of beauty Davies is firm: Michelangelo's David (Accademia, Florence)
and the Venus de Milo (Louvre, Paris) are examples of beautiful
craftwork, but to him beauty is not simply a technical achievement
Representational works, such as depictions of
forms found in nature like the human body, categorically appeal
to him less than non-representational or non-objective art.
Davies defines the aesthetic success of a work by its textural
relationship of form. A work must be able to withstand his intense
scrutiny and demonstrate a formal harmony in its mass - the
concrete components such as pieces of wood or metal - as well
as its space, both the voids between elements within the composition
and the expansive visual field beyond its physical borders.
A successful work of art will have an internal dialogue between
forms and materials. The ultimate test of the extent of an object's
beauty is whether it evokes the viewer's desire to touch. This
tactile urge defines Davies's sense of visual delight.
to the power of materials in the evocation of Davies's memories
are personal impressions of and from memory. His boyhood home
of Wales remains a driving force in this sphere. Subsequent
experiences with sculpture and architecture in England and Japan
have also informed his psyche. Comparisons have often been made
between Davies's sculpture and Welsh cromlechs, megalithic tombs
formed from circles of upright stones or a large, flat lintel
solidly balanced on two upright posts. Cromlechs are especially
concentrated in southern Wales, particularly the region of Pembrokeshire,
where one of the finest cromlechs of Britain can be found at
Pentre Ifan, one of the many prehistoric sites Davies has visited.
significant experience in the early life of Haydn Llewellyn
Davies occurred at Stonehenge in 1952. It was a time when visitors
could still walk among the massive forms that are now protected
by fences and he distinctly recalls feeling enveloped, enclosed,
and at one with the great stone slabs. As the sun moved across
the sky, the changing light patterns altered the physical appearance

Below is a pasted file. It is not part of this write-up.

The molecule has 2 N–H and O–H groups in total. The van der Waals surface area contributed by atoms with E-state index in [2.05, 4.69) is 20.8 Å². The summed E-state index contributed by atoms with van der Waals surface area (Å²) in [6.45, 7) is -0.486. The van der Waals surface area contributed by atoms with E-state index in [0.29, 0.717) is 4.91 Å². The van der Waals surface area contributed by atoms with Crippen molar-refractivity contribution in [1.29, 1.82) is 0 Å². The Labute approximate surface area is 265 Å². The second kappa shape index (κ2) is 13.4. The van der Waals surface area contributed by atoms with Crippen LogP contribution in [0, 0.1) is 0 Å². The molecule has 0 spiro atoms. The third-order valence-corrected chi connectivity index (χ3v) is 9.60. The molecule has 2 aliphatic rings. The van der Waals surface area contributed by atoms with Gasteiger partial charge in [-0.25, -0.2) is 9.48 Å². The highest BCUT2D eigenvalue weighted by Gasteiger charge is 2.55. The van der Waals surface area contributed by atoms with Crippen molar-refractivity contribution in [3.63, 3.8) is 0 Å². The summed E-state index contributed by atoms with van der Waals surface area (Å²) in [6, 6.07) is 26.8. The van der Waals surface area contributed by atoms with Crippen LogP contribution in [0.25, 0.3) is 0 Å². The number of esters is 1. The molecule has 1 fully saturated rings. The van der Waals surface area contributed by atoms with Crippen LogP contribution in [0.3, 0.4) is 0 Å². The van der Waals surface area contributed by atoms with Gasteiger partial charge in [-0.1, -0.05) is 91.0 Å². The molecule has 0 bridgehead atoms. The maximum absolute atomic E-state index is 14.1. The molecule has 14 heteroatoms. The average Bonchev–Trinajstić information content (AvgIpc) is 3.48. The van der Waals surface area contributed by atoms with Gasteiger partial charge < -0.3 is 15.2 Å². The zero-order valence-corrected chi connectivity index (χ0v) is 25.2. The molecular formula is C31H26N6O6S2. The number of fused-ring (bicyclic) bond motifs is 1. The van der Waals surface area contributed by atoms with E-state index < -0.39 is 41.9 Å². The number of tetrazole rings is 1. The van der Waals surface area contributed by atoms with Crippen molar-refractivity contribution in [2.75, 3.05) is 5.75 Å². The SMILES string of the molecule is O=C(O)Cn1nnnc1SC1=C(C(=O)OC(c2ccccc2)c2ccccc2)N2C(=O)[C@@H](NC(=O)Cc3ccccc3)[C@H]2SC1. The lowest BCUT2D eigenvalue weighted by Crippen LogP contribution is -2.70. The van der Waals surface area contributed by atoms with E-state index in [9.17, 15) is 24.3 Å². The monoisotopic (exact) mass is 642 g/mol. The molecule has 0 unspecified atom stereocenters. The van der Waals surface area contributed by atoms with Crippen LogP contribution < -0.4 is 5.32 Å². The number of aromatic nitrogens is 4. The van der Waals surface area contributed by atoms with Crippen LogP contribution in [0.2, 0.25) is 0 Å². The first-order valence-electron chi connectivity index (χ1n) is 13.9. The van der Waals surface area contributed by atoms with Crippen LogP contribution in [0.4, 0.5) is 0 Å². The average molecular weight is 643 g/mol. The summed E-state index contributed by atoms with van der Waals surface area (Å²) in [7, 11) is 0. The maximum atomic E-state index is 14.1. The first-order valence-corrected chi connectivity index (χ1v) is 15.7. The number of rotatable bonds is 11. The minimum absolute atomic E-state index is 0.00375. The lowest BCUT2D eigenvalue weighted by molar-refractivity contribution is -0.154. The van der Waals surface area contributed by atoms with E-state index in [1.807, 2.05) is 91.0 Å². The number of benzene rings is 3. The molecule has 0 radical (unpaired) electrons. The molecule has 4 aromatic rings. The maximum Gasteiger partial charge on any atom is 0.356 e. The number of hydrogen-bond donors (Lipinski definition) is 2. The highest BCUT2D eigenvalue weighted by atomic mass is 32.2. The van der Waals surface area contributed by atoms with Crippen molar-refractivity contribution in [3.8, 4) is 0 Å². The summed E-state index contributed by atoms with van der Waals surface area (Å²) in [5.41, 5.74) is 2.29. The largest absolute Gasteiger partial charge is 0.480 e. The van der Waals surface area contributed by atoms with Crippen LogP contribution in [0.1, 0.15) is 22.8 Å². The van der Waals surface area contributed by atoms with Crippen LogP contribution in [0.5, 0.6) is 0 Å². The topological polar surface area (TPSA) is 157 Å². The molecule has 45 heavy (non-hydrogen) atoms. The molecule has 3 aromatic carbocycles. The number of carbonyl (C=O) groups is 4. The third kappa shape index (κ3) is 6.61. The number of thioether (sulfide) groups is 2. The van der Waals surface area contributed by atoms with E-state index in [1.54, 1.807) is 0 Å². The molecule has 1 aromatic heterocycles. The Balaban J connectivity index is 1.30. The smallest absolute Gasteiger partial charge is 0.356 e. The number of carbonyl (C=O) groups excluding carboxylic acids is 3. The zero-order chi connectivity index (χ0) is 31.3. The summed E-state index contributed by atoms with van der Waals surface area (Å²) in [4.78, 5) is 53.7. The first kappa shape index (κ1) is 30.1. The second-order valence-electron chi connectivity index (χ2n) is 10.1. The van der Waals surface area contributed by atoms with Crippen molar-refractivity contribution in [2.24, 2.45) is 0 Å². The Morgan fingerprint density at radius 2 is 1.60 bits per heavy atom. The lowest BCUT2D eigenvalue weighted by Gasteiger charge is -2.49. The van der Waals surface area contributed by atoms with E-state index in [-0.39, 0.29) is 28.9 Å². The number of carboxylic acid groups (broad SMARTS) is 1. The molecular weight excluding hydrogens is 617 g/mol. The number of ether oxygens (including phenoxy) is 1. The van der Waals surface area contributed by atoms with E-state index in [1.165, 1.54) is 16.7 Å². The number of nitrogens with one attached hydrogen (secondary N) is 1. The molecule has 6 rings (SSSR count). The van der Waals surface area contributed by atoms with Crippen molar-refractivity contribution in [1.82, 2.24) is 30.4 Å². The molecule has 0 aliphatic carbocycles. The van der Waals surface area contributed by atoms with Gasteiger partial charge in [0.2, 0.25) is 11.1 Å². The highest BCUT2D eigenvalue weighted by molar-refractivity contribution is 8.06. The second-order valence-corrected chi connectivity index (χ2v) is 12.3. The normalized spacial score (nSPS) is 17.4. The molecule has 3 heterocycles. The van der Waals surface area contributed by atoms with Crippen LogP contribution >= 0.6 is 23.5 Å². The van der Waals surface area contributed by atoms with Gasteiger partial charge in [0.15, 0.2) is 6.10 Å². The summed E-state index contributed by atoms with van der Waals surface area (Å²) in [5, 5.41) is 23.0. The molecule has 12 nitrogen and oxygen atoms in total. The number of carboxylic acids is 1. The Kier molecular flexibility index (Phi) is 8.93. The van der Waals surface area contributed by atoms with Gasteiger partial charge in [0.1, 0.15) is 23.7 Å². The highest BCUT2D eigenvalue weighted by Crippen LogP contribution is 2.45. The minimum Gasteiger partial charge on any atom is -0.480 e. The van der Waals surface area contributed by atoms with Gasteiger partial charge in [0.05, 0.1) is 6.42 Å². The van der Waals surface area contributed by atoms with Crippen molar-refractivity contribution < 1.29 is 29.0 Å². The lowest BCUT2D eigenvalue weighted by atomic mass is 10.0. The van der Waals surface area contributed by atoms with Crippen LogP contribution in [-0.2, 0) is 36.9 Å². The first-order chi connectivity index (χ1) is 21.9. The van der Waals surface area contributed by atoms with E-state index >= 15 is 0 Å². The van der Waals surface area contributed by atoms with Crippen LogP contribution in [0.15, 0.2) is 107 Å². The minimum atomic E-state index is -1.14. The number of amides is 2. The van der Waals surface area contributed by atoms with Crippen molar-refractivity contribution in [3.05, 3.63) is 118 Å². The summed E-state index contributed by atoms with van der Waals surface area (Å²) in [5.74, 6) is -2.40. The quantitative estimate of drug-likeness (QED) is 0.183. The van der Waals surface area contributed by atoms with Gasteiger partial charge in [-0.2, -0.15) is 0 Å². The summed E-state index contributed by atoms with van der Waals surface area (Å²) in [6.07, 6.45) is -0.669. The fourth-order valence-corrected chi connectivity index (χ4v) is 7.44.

of the stones. The voids between the stones seemed like doorways
opening before him. This almost mystical insight remains a significant
revelation for Davies's ongoing interrogation of the role of
the void in the apprehension of sculpture.
1968, Davies made the first of a half dozen trips to Japan and
was captivated by the gentle character of the Japanese people
and fascinated by the indigenous architecture. The explorations
of form in works such as Homage (1974) were inspired by Davies's appreciation of the
simplicity of Zen Buddhist gardens, the proportions of large-scale
buildings, and the curves of horizontal members of bridges and
the entrance gates to sacred spaces, such as Shinto shrines.
His fascination with resolving complex formal interconnections
can be traced, in part, to the appeal of Japanese joining, including
the "cloud-shaped" brackets that produce the definitive
flares of the corners of roofs.
lure of art historical ancestors has also drawn Davies to earlier
proponents of non-objective sculpture such as Anthony Caro,
David Smith, and Ben Nicholson. Each informed his approach but
Davies was particularly attracted to the unity Nicholson achieved
in his carved, white-painted reliefs. Although Nicholson's work
offered Davies examples of the values of "painterly"
sculpture he too sought to achieve, his work did not engage
Davies's attention in the same manner as Nicholson's predecessors
the Russian Constructivists. Davies remains attracted to the
Russian Constructivist movement of 1914 to 1921, particularly
the work of Vladimir Tatlin.
In its broadest terms, Davies'